These are all relative questions. There are "competitive" programs for every field. But, there are certain residencies that are certainly tough. People other than AOA get spots, but usually they have some sort of other special accomplishment or lots of research or know someone etc. Derm, ortho, rad onc, urology, optho, and rad are all tough. Especially the ones that are small specialties. Things that are not real tough, path, anes., PM&R, FP, IM, general surgery. If you want to compare look to see if the specialty has a good percentage of IMGs. If so it likely is not as competitive. These type of stats are located on the Match website.

    web page
  5. droliver

    droliver Moderator Emeritus 10+ Year Member

    May 1, 2001
    Here's the way I see it:

    Less or Noncompetative:
    Family practice
    Internal Medicine
    Physical Medicine & rehab

    Moderately competative:
    Emergency medicine
    General Surgery

    Very competative:
    integrated Plastic Surgery

    Some of the less competative field can be very competative at specicific programs (ie. medicine @ UCSF or Johns Hopkin's, Peds @ Boston Childrens or CHOP in Phialdelphia) but you do not need to be a superstar in medical school to match somewhere in theses fields. The intermediate group will have "average" people who match with better rank, scores, & AOA status, but those qualities are not absolute at a number of the programs. Again some positions in this group are super-competative & require sterling credentials to even get an interview for. For the most competative group, the majority of those matching will be AOA or sometimes in-house candidates of lesser qualifications are able to earn a spot by forming relationships with the faculty at their school.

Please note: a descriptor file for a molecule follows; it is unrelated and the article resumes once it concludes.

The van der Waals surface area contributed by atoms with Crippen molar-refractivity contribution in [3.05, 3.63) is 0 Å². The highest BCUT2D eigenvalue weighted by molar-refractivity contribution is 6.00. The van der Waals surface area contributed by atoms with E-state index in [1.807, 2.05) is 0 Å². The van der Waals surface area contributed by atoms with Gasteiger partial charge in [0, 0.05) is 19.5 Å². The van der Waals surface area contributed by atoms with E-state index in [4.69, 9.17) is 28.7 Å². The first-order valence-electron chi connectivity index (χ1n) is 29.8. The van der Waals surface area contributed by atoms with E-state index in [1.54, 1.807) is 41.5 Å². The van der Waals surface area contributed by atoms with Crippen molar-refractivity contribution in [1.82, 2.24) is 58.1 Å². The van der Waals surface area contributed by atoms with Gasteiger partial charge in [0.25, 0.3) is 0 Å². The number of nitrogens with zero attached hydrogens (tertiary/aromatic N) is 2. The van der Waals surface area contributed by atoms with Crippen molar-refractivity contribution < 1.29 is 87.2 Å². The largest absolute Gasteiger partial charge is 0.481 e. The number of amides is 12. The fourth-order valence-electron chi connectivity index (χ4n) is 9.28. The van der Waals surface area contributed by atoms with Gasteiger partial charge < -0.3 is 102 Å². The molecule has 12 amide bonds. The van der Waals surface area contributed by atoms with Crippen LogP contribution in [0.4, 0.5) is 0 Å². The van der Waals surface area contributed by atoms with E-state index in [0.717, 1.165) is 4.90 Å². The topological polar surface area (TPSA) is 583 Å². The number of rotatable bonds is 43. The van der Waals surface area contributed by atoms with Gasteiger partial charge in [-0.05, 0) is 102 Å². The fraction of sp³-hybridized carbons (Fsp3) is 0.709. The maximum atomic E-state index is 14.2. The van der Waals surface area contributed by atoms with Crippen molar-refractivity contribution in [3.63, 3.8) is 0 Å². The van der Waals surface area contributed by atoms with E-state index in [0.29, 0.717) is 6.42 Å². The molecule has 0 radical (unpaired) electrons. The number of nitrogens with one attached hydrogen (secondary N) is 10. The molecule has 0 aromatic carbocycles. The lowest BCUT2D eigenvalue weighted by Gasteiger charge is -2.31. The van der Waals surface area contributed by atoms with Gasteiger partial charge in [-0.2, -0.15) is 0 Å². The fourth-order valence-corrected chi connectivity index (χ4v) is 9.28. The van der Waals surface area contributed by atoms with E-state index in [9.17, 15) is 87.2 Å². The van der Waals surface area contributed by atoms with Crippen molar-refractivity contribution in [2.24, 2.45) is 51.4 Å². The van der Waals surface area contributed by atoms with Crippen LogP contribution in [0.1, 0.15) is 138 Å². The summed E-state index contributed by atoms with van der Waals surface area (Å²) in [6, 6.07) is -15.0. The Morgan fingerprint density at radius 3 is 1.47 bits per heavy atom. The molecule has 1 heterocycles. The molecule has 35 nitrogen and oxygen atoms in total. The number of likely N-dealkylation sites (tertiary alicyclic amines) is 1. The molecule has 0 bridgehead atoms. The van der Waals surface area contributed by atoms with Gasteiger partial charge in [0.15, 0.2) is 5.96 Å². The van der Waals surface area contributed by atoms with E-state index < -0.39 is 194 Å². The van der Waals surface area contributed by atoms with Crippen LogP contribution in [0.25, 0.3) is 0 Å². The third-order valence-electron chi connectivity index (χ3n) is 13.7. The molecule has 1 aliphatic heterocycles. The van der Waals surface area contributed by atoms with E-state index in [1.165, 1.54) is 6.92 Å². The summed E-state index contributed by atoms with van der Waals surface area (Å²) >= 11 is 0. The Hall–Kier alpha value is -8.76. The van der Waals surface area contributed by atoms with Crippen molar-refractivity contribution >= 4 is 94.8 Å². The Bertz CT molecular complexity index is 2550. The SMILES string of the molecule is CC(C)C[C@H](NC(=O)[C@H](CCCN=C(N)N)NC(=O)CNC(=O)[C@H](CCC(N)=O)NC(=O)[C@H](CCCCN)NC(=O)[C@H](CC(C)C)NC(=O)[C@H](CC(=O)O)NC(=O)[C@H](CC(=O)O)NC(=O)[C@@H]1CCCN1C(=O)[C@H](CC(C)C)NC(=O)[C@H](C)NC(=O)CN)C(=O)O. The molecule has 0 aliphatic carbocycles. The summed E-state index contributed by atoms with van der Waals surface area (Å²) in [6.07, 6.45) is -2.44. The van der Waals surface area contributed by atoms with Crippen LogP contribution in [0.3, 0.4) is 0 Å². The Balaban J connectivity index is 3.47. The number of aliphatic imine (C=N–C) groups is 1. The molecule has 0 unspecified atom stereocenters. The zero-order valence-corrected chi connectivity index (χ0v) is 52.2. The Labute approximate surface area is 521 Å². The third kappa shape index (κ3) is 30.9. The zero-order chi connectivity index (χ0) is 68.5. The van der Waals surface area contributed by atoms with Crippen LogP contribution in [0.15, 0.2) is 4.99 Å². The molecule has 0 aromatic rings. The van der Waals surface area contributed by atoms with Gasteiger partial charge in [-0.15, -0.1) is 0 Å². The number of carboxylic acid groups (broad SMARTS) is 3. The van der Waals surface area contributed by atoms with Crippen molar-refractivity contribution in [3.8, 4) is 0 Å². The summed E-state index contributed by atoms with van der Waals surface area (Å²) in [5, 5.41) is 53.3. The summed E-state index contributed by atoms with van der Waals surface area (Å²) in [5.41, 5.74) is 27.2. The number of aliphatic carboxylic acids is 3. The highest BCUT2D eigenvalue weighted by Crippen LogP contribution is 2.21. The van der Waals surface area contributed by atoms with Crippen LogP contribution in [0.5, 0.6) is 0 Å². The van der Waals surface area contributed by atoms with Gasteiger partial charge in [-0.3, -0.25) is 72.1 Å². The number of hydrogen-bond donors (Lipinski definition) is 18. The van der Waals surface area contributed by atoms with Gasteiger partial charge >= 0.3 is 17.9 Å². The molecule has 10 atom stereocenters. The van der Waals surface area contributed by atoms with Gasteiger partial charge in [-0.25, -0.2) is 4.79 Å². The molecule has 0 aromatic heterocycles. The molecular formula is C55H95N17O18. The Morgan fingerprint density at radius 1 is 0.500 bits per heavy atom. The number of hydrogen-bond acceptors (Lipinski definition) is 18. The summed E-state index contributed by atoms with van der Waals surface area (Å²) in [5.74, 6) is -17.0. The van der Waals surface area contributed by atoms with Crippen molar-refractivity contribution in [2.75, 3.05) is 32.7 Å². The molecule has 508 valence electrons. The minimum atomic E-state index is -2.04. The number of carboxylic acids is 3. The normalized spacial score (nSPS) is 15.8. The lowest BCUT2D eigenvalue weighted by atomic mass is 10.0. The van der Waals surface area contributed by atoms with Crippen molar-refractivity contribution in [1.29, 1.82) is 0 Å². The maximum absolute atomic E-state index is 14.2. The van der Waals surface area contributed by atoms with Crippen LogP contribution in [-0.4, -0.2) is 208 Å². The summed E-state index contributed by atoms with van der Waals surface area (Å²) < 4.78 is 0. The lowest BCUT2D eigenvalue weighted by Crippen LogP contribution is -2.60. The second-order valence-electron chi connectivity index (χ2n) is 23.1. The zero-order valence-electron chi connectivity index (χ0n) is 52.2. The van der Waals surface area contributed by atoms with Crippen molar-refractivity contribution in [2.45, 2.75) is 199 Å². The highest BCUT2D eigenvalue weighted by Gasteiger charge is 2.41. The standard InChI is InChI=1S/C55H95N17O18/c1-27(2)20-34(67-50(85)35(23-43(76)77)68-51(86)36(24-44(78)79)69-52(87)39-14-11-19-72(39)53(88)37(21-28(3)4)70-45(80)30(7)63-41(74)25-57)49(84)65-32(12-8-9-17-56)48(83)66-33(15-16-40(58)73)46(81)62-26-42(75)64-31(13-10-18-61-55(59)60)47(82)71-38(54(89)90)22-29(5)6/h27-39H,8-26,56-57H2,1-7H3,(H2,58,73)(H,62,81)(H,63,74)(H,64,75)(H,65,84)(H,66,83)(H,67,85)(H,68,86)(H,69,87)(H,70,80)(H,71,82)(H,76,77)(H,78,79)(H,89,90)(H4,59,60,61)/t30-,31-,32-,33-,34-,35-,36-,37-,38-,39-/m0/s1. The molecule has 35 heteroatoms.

Just my observations...
  6. Mango

    Mango Very Senior Member 10+ Year Member

    Apr 30, 2000
    According to Dr. Kenneth Iserson (he wrote the book), whom I heard speak at the AMA conference in Chicago this summer, the current top five most difficult residencies to gain a position in are:


    He grouped a middle and a lower bracket as well, but those all fell as one would expect.
  7. nyskindr

    nyskindr Senior Member 7+ Year Member

    Jul 27, 2001
    Allergy and Immunology fellowships which follow IM or Peds residency have many IMGs in them and will not be very competitive.
    Top programs in ER and Urology will choose from an elite applicant pool.... but many who match at community hospitals and mid- level programs are not AOA.
  8. Kirk

    Kirk Senior Member 10+ Year Member

    Feb 20, 2001
    Kansas City
    Ok, clue me in... whats AOA?
  9. R U kidding me?

    Difficulty determined by IMG concentration? It may be true, but it is not a good way to go about looking at it....Thats like saying, "IMGs are a marker of a poor program."

    And Pumpkin, you are totally wrong about general surgery being "easy" and I think putting Gen Surg in the same boat as Pathology is very amusing...
  10. GreatPumpkin

    GreatPumpkin Mystical Treatbringer 10+ Year Member

    Mar 23, 2001
    I was not trying to say that IMGs are markers for a poor program. Most IMGs are very highly qualified, and they must be to match. But, they do coorelate farily well with the competitiveness of the specialty. And, it is data we can see. Since there is no "competitiveness multiplier" that is put out by the AMA, we have to look at what we have.

    As far as lumping general surgery with pathology. I was only lumping specialties in two catagories very competitive and not. Over the last few years general surgery has not been "very competitive". Granted path is much easier to match in than surgery, but that wasn't the question. We were talking about specialties that almost require AOA to match and general surgery does not. Unless, you are talking about specific programs. There are also specific path programs that are tough to get into as well.